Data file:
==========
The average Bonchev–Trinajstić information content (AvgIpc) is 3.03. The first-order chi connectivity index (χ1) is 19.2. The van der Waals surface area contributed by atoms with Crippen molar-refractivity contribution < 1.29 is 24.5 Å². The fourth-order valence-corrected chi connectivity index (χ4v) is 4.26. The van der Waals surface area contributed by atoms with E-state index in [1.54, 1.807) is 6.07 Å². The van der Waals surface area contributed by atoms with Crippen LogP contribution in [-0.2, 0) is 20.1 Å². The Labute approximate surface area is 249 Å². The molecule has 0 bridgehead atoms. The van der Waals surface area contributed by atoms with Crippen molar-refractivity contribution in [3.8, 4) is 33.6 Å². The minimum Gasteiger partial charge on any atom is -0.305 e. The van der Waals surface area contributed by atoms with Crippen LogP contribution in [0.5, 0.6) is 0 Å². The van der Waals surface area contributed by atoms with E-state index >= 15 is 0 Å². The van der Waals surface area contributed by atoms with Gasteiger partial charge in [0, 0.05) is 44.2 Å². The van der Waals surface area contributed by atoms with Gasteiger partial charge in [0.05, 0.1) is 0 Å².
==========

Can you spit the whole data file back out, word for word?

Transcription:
The average Bonchev–Trinajstić information content (AvgIpc) is 3.03. The first-order chi connectivity index (χ1) is 19.2. The van der Waals surface area contributed by atoms with Crippen molar-refractivity contribution < 1.29 is 24.5 Å². The fourth-order valence-corrected chi connectivity index (χ4v) is 4.26. The van der Waals surface area contributed by atoms with E-state index in [1.54, 1.807) is 6.07 Å². The van der Waals surface area contributed by atoms with Crippen LogP contribution in [-0.2, 0) is 20.1 Å². The Labute approximate surface area is 249 Å². The molecule has 0 bridgehead atoms. The van der Waals surface area contributed by atoms with Crippen molar-refractivity contribution in [3.8, 4) is 33.6 Å². The minimum Gasteiger partial charge on any atom is -0.305 e. The van der Waals surface area contributed by atoms with Crippen LogP contribution in [0.5, 0.6) is 0 Å². The van der Waals surface area contributed by atoms with E-state index >= 15 is 0 Å². The van der Waals surface area contributed by atoms with Gasteiger partial charge in [0, 0.05) is 44.2 Å². The van der Waals surface area contributed by atoms with Gasteiger partial charge in [0.05, 0.1) is 0 Å².